Master Saddlers
Association Certified
Saddle Fitter


Step One: Position the Saddle
Place the saddle slightly forward on the horse’s withers. Next, press down on the pommel and slide the saddle rearward until it stops at the resting place which is dictated by each horse’s conformation.

Step Two: Angle of the Points
The tree points should lie within ten degrees of parallel to the withers.

Step Three: Wither Clearance
There should be adequate clearance between the pommel and the top of the horse’s withers, approximately two or three fingers.

Step Four: Pommel to Cantle Relationship
Visualize a straight line parallel to the ground from the pommel to the cantle. In almost any saddle, if the cantle is even lower than the pommel, the saddle is improperly fitted.

Step Five: Seat Level
Visualize the same straight line parallel to the ground and look this time at the deepest part of the seat. This area should be level.

Step Six: Seat Length
The saddle should never go behind the 18th thoracic vertebra which is the vertebra corresponding with the last rib.

Step Seven: Channel Clearance and Gullet Width
There should also be adequate clearance over the spine and connective tissue throughout the channel of the saddle.

Step Eight: Saddle Stability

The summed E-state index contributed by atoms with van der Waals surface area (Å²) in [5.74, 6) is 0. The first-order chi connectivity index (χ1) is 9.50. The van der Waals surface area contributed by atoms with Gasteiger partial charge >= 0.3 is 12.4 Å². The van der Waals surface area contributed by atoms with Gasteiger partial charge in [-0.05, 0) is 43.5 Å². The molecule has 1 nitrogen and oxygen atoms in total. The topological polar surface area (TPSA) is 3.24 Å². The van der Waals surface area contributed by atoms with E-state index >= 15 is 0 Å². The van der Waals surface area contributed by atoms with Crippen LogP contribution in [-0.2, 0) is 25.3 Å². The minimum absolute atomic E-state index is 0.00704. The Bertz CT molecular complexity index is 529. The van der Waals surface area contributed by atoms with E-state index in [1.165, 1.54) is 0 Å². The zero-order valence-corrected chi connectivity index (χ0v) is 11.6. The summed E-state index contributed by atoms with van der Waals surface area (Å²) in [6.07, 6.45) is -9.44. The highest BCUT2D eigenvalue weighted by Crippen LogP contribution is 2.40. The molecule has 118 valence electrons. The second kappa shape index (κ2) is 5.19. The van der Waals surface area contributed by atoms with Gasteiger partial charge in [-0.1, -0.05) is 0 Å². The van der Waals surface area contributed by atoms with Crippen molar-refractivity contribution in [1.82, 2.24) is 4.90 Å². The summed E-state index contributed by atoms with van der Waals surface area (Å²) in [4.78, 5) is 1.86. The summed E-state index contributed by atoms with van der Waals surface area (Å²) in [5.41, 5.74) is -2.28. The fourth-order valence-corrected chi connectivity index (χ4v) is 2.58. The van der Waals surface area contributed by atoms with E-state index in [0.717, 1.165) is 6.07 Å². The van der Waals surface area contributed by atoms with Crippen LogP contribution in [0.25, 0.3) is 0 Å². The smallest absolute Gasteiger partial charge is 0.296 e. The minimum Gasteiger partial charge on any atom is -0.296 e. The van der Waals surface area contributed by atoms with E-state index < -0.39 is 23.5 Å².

The saddle should remain stable and not shift excessively from side to side or from front to back.

Step Nine: Panel Pressure and Contact
Place one hand in the center of the saddle and press down to secure the saddle in place, run your other hand between the panels and your horse’s muscle, feeling for uneven pressure.

Step Ten: Horse Response
Throughout the whole saddle fitting process, monitor your horse’s response. The horse is the most honest indicator we have when fitting a saddle so pay attention to it and note any changes.


A Description of a Typical Saddle Fitting


Gina works with a rider on fitting a saddle comfortably. As a rider herself, she understands the feel and fit of a new saddle.

Careful measurements are taken of the horse’s back. From these diagrams, saddles can be ordered and custom fitted.

Gina measures the horses back as well as assessing the skeletal structure and muscle development. Every horse is different.
How it feels is important.
Gina and Yankee, a happy customer!
That’s a saddle collection! Gina travels with many saddles in order to fit a variety of horses and riders.
You have to know what you are looking at, too. Gina foxhunts and rides over fences right alongside the riders she fits in saddles.


Thanks to Holly Covey for these photos!

Gina Perilla - - Copyright 2011 all rights reserved